Bisphenol A – commonly known as BPA – is a compound used to coat the inside of cans as well as to make plastic packaging. It protects the tuna from coming in contact with the metal of the can, which would otherwise cause an oxidation process. BPA is a synthetic compound known for being toxic at unnaturally high levels and though humans have never experienced its toxicity, it is occasionally opposed by environmental and health agencies. BPA has been used since the 1950’s in most canned food products to prolong the shelf life and food safety of the cans and it also prevents the food inside from getting a metal taste.
The vast majority of parties involved are in favor of keeping BPA as a canning and bottling product for two important reasons. First of all, this is the compound used in almost every form of packaging around the world and realizing its elimination would be next to impossible. Secondly, research suggests that BPA, in small amounts, poses no health risk to the general population.
Recently, in 2013 a study undertaken by the United States Food and Drug Administration (FDA) has claimed to reconfirm that the presence of BPA in food cans is safe in low amounts. The Data from the research adds weight to claims by the packaging industry that Bisphenol A (BPA) is fit to be used as a food-contact material. FDA Officials stated, “The study reported no effects of BPA at any dose except at the very highest levels, and is consistent with the FDA’s current position that BPA is safe at very low amounts that occur in some foods.”
A fair amount of respectable organizations studied the topic finding there is at least a trace of BPA in every single can of any type of product, as well as a range of cans labeled “BPA-free”. Average levels of BPA in canned tuna are about 140 ng/g (or 140ppb). The EU guideline maximum of BPA is 50 µg/kg of bodyweight per day (50ppb). This means that an average person must eat at least 25 cans of tuna or other canned or bottled products to exceed this level. For this very reason researchers do not consider the presences of BPA in products a human health concern. Packaging companies around the world are often not afraid to admit the existence agreeing the levels are indeed negligible.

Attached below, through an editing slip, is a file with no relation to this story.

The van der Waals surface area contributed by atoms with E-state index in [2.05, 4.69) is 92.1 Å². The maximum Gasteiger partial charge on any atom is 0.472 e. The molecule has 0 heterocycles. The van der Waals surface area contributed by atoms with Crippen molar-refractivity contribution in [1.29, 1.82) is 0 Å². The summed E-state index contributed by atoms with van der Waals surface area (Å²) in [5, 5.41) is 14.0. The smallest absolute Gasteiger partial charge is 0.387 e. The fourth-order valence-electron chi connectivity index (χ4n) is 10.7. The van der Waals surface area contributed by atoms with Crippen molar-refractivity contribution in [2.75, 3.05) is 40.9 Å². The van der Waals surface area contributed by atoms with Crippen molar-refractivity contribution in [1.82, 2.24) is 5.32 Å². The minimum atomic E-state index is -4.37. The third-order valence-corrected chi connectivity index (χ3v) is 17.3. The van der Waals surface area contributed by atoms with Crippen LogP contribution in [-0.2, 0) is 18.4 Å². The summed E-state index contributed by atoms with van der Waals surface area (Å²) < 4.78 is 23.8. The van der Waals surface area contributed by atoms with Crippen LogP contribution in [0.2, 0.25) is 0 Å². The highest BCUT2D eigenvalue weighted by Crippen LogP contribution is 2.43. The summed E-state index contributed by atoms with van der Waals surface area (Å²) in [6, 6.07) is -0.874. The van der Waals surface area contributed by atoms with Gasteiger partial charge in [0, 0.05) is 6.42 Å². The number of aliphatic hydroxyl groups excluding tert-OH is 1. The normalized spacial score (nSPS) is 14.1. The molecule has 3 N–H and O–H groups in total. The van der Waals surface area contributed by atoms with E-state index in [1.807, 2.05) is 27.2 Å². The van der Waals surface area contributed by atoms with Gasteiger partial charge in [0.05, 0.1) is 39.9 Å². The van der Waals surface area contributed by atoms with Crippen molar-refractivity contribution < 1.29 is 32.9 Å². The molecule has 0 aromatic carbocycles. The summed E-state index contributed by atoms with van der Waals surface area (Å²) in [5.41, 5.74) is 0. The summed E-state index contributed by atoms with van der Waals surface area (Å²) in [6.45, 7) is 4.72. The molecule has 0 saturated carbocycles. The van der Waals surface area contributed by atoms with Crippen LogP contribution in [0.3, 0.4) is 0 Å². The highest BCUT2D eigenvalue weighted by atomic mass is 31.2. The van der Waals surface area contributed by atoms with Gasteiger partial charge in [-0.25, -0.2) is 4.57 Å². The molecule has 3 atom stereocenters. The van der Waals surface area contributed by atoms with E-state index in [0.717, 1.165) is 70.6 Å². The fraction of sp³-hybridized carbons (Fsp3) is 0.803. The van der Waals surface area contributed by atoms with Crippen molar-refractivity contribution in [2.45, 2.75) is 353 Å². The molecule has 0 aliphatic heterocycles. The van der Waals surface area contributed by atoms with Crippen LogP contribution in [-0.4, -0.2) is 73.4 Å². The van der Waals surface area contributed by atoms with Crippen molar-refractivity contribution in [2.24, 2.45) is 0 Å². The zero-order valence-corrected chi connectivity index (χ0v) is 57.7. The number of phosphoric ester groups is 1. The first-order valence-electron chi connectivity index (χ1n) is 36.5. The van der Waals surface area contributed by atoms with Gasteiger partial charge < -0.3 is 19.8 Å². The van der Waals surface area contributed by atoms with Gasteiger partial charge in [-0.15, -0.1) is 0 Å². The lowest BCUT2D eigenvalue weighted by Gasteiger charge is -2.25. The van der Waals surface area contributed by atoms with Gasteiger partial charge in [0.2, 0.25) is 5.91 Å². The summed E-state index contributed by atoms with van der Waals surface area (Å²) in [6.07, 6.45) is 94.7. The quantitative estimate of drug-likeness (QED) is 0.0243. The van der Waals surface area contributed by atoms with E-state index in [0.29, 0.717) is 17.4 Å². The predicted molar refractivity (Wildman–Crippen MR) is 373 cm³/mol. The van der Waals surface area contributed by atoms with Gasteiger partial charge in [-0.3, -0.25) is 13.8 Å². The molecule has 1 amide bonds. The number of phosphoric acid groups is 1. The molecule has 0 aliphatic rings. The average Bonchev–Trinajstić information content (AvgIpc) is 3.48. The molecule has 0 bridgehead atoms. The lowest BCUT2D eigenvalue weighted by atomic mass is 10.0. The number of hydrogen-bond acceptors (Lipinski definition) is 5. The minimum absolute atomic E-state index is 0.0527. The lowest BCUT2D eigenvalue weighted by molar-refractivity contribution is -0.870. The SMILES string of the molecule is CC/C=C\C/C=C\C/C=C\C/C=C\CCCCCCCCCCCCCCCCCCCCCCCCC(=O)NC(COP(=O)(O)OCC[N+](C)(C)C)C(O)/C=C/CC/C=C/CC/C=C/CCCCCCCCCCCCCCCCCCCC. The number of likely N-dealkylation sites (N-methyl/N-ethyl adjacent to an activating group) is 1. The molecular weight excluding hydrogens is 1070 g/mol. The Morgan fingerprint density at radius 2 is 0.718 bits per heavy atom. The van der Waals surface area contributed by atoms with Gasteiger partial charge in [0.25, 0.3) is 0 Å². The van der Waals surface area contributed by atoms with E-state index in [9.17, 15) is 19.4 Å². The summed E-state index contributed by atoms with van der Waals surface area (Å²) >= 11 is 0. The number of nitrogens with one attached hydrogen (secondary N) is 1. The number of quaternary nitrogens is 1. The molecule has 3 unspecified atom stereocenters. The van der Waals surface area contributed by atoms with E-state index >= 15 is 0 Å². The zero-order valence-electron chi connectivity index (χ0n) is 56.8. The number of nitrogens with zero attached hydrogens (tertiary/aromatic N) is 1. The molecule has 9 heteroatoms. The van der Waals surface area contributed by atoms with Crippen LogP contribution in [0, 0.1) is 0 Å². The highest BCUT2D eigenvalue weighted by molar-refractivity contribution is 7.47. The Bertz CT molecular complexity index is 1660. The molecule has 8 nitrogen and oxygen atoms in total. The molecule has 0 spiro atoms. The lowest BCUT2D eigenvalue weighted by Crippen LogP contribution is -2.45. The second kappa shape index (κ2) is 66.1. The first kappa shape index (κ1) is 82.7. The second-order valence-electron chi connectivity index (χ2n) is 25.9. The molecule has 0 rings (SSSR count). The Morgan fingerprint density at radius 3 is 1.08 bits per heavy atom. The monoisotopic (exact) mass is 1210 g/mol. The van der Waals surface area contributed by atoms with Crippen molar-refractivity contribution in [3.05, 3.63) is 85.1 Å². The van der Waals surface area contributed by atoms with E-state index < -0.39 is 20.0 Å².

Nevertheless, in a world consumed by the media, many people are misinformed and therefore highly concerned about their intake of canned tuna. The media elaborates on the toxicity of bisphenol A, but disregards the harmlessness of the compound in low levels.
Some research conducted with very high amounts of BPA and animals made us aware of the consequences of BPA overdoses, something that is extremely unlikely in nature. The chemical is an endocrine (hormone mimicking) disruptor, similar to the female hormone oestradiol, triggering oestrogenic effects. For female animals, this means an increased risk of breast cancer, for males it could reduce fertility. In both genders, it could contribute to heart disease, obesity and mental problems. Since toxic levels of BPA have never been found nor studied in humans, the effects are only a form of speculation. The woman with the highest level of BPA in her blood ever found was pregnant at the time, and both her child and she showed no symptoms.
Even so, there have been measures taken against the BPA. A number of European countries (Belgium, Austria, Denmark and France) claim they are either banning or aiming to ban BPA, though unlikely since the only fully tested alternative is glass. The EU, Canada and Turkey have banned BPA from baby bottles replacing it with glass or polypropylene. Other countries have found different substitutes for BPA, though likely not less harmful.
The specific form of BPA used is commonly referred to as BADGE (short for Bisphenol-A DiGlycidyl Ether) as well as a different form of bisphenol called BFDGE (Bisphenol-F DiGlycidyl Ether). To limit the populations’ panic fueled by the media, a handful of big companies around the world have replaced bisphenol A with bisphenol F (as aforementioned) or bisphenol S. These compounds have similar structures, the same use and most importantly the same toxicity level as bisphenol A. The only reason for these compounds to replace BPA is so that the products can be labeled “BPA-free”.
The EU guideline maximum is calculated only by body weight and not by can or amount of BPA in the can, since migration from the can into the tuna is the issue. The migration limit is 7,7 mg/dm² (0,5 mg/in²), a number that is hard to put in perspective for the consumer. Companies producing plastic bottles that are”BPA-free” claim that the difference between the types of bisphenols is the migration, though research on this is inconclusive.